Park Rangers watch the early stages of the La Brea Fire from the top of Figueroa Mountain at 2:55 p.m. Saturday Aug. 8, 2009

Bryan O'Quinn

Park Rangers watch the early stages of the La Brea Fire from the top of Figueroa Mountain at 2:55 p.m. Saturday Aug. 8, 2009

La Brea Burning Big

The Santa Barbara backcountry is yet again ablaze as the La Brea Fire continues to torch the deepest reaches of Los Padres National Forest, with sky-high smoke clouds visible for miles and nearly 25,724 acres consumed as of press time. The wildfire, which began at about 3 p.m. on August 8, is burning the heart of the remote, mountainous San Rafael Wilderness between the Santa Maria and Cuyama valleys, where the flames are feeding on dense chaparral that, in some places, hasn’t burned since 1922.

On Tuesday, more than 1,200 firefighters were on the scene, as well as nine helicopters and the Martin Mars air tanker, which can drop 7,200 gallons-but that couldn’t stop officials from issuing an evacuation order to about 14 ranches in the region. By Wednesday morning, that order included everything between Sierra Madre Road to the west, Highway 166 to the east, Cottonwood Road to the south, and Spoor Canyon to the north, including Moon and Eckert canyons; an evacuation warning was in effect for areas between 166 and Sierra Madre Road and Cottonwood and Wasioja roads. On the west side of the fire, officials also shut down Colson Canyon Road, which comes out of Tepesquet Canyon, where dozens of ranches are surrounded by heavy brush. To accommodate evacuees, the Red Cross set up a shelter at the Benjamin Foxen School in the town of Sisquoc.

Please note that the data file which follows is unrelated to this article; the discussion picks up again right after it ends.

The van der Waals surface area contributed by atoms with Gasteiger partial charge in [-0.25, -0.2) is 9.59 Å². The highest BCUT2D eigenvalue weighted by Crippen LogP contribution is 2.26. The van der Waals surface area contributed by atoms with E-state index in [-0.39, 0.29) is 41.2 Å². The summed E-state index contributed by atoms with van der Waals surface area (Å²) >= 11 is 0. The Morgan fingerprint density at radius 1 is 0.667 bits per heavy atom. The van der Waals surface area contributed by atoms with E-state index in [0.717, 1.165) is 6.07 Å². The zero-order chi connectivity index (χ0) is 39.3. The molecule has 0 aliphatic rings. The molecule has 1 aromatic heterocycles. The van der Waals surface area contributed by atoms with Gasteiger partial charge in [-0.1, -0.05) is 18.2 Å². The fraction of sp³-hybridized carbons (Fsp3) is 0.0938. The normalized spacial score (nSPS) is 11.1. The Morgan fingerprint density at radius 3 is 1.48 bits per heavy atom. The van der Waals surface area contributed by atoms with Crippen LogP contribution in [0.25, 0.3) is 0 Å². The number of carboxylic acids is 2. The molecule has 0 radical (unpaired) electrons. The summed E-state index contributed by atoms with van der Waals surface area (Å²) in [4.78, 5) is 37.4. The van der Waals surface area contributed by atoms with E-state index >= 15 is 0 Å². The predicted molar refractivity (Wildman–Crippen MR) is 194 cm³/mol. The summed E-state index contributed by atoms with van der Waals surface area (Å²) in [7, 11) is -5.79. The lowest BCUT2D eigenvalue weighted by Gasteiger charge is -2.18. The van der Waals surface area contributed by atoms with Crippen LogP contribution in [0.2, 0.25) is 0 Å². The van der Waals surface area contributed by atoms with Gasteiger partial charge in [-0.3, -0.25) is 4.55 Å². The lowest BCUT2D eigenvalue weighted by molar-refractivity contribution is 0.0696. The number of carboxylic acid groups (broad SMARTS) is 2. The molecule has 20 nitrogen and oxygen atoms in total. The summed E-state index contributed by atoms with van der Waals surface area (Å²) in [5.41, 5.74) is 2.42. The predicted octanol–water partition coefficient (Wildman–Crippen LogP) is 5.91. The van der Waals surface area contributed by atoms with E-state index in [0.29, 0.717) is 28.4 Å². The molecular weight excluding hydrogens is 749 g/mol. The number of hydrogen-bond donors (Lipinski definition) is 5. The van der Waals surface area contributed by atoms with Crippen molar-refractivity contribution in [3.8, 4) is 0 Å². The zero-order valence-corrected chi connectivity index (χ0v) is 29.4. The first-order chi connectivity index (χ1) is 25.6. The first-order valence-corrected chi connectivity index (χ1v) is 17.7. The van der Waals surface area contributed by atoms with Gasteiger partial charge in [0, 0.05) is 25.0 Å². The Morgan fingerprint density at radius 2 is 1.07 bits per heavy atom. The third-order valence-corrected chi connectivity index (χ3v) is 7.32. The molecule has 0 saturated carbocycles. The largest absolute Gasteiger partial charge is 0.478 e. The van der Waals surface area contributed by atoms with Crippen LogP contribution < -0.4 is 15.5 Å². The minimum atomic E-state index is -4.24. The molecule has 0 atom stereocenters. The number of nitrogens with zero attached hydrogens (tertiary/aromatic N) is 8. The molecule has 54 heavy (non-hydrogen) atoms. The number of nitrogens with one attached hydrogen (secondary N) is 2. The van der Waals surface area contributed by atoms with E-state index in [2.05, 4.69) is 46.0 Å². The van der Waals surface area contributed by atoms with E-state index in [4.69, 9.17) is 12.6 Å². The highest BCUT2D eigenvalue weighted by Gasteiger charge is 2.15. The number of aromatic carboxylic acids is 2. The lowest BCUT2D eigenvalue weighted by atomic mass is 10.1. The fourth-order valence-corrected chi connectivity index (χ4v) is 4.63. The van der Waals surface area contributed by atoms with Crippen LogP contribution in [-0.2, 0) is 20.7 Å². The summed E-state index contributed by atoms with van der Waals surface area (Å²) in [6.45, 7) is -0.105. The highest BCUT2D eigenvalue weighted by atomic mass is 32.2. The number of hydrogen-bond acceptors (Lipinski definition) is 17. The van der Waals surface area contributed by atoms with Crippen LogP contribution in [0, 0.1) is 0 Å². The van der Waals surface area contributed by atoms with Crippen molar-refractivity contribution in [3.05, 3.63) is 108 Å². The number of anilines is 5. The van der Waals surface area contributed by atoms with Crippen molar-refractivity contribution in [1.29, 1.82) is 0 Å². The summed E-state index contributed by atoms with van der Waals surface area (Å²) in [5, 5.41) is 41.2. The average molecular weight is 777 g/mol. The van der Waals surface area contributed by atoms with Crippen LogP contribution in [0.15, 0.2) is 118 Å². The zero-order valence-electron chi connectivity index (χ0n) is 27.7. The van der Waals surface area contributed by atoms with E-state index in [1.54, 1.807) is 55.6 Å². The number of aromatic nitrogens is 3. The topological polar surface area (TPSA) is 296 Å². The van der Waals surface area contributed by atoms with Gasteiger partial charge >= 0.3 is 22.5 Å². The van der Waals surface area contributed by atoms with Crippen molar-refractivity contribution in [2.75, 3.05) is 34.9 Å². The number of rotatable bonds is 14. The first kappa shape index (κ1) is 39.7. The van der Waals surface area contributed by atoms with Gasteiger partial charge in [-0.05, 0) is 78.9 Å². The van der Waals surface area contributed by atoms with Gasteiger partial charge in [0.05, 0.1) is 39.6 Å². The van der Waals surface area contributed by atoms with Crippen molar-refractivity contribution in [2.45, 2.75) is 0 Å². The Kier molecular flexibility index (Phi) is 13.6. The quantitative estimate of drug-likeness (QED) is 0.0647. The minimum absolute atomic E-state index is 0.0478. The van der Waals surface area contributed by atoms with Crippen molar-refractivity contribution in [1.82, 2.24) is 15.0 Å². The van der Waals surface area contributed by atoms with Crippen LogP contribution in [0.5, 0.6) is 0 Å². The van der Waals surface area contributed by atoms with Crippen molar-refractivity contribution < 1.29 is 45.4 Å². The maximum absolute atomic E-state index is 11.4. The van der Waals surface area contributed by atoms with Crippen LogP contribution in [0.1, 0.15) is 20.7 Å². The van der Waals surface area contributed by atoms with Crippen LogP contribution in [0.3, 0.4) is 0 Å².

As of 11 a.m. Wednesday, fire officials had declared La Brea Fire 10-percent contained and had no expected date of containment. While the cause is under investigation, there were no reports of lightning that afternoon, so initial speculation has focused on the start of deer hunting season, as the fire in Owl Canyon began near the backcountry camp of Chuchadas. See for updates.

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